The Queen's Gambit new ChessBase training CD

by ChessBase
10/26/2004 – When we think of central pawn captures in the Queen's Gambit, we typically think of Black's move ...dxc4. But White can play a "preemptive first strike" with cxd5, as Thomas Henrichs demonstrates in his new ChessBase Opening training CD Queen's Gambit Orthodox Defense. Get a first look at it in the latest ChessBase Workshop.

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previewed by Steve Lopez

When we think of pawn exchanges in the Queen's Gambit, we usually think of the QG Accepted (in which Black cops off the White c4-pawn with his pawn on d5). But White can also strike first by taking Black's d-pawn with his own c4-pawn.

Whoops. Most players (both Black and White) don't even consider that. After all, isn't central control (by the c4/d4 pawn pair) one of the main reasons for playing the QG? You get that nice pawn pair established and keep the central tension while simultaneously developing your pieces behind the pawn shield. So why would White give up that c4-pawn to get the following pawn structure (after Black recaptures):

That's the question new author IM Thomas Henrichs addresses in his first published work, the ChessBase opening training CD Queen's Gambit Orthodox Defense. And, let me tell you, this CD would make a fine debut for any author. There's a lot of good material here and it's presented in an excellently organized manner.

As with other ChessBase training CDs, this disk begins with a tutorial database (which, in this case, also doubles as the QG Orthodox master database). Sixteen texts (the first of which is a simple Table of Contents) are at the start of the database. These are followed by a couple of hundred annotated games. The remainder of the 31,000+ game database is mostly unannotated, but a few lightly-commented games are interspersed through this remainder.

The Introduction explains the main reasons why White would choose to exchange his c-pawn for Black's d-pawn in the variation 1.d4 d5 2.c4 e6 3.Nc3 Nf6 4.Bg5 Nd7 5.Nf3 c6 6.cxd5 exd5 (arriving at the following position, which uses the same pawn skeleton as pictured above):

At first glance, it looks like White has given up a lot of advantages which were conferred by the c4-pawn. But he does get something in return: he ducks the Cambridge Springs Variation and gets some nice tactical and strategic opportunites which are different from the ones we generally associate with the Queen's Gambit.

These ideas are nicely elaborated upon in the next chapter: Strategy. The author has divided this chapter into four main sections which verbally discuss the ideas of each of White's strategic and tactical ideas. Note the use of the word "verbally". Henrichs has chosen to explain the ideas in English, rather than simply relying on piles of variations to tell the tale. This is crucial and important stuff for most chessplayers and what separates this CD from the average run-of-the-mill opening book.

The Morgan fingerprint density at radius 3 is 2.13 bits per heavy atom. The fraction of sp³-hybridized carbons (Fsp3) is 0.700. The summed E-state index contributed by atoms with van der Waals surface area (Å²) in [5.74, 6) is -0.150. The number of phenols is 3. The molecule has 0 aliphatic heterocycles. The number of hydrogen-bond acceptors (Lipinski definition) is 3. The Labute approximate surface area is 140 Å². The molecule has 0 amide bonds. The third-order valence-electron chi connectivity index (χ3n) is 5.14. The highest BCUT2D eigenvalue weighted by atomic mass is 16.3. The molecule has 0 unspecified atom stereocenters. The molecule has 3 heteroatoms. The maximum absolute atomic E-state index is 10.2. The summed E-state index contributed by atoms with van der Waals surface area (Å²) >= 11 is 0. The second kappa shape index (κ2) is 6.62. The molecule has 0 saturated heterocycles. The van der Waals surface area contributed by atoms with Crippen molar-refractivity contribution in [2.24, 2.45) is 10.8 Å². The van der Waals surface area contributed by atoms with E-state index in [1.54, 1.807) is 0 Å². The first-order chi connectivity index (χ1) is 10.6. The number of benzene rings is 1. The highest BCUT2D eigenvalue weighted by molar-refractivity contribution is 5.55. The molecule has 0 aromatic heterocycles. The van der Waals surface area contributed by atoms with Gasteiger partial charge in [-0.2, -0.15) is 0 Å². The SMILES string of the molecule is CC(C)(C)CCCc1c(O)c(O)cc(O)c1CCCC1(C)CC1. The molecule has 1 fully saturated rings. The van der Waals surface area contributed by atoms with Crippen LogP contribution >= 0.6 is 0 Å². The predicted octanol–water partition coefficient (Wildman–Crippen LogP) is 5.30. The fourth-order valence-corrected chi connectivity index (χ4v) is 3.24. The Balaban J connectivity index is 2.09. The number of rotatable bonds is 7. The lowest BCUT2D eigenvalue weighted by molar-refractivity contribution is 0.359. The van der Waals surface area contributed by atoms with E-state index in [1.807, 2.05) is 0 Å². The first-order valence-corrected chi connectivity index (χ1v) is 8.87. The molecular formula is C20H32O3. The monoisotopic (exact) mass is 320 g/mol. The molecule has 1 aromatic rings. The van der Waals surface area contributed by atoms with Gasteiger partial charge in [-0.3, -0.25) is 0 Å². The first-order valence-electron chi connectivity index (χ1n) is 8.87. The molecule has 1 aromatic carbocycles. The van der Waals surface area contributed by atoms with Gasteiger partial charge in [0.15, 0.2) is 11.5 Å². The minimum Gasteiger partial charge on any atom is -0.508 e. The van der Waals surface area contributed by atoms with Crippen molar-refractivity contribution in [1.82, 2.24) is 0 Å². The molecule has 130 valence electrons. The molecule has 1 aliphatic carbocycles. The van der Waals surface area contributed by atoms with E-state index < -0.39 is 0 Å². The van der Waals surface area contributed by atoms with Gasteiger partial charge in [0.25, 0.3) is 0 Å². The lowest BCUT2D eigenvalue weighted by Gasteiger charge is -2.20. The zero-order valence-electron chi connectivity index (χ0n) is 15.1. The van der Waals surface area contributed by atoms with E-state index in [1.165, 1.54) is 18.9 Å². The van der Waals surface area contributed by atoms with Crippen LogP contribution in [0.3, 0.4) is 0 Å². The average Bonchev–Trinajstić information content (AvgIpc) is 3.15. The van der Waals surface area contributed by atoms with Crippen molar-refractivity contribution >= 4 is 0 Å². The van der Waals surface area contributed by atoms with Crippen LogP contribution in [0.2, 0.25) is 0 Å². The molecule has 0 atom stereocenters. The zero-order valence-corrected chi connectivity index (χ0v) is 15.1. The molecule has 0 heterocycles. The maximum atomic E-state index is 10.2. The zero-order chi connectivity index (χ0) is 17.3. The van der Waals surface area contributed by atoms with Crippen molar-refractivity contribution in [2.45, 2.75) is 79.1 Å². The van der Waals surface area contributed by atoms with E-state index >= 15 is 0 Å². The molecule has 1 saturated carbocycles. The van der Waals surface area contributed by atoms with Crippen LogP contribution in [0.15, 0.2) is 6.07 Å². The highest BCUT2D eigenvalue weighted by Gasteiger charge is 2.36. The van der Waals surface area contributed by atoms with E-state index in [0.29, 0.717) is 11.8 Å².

But the Queen's Gambit Orthodox Defense CD isn't just for players of the White pieces. For each of White's strategic ideas, Henrichs also provides Black's "counterproposals", ideas he might try to thwart White's plans. The inclusion of this material makes the CD suitable for players on both sides of the argument.

The next chapter is a bit misleadingly titled: Index of Variations. You'd think that this would be just a list of the various lines in the Orthodox QG. But here again the author surprises us: while this chapter ceratinly is a catalogue of variations, he also takes the time and trouble to explain each of them, again in plain English. Each variation's explanation also provides us with a link to an overview game in the database, a Survey in which Henrichs provides further subvariations and additional text explanation.

The fourth chapter provides us direct links to games of the World Champions, while the fifth chapter is a list of the references used in creating the work.

Queen's Gambit Orthodox Defense also provides an opening tree (useful for statistical research or as an alternative opening book for the Fritz family of playing programs) containing over 600,000 individual positions from the Orthodox QG. Loading this as a Fritz opening book forces the program to play nothing but the Orthodox QG (from either side), which will give you plenty of practice playing this opening.

As a capper, the CD also has a separate database of games containing timed training questions. The forty-five games in this database allow you to test how well you've learned the material before you try the opening in tournament or online games. And the disk ships with a copy of ChessBase Reader, making the CD self-contained (no other software is required).

Queen's Gambit Orthodox Defense is a wonderfully well-organized CD, chock full of easily understood information which will allow you to play the opening confidently from either side of the board. Why should a White player adopt this opening variation? In addition to taking Black away from the more well-trodden QG lines, Henrichs summarizes it well in the CD's Introduction:

Since in the Exchange Variation there are very few forced or deeply analysed lines, the variation can be played, as it were, with "sound common sense". Strategical understanding of the types of positions which arise is far more important here than the mastery of long forcing sequences of moves....The magic word which White should always have at the back of his mind is: flexibility. Whether it depends on your own mindset, on the tournament situation or on the playing strength of your opponent, there is the possibility of choosing between different good plans and thus of determining the future course of the game. This is one of the main reasons that makes this variation so attractive to players of all styles.

Until next week, have fun!

© 2004, Steven A. Lopez. All rights reserved.

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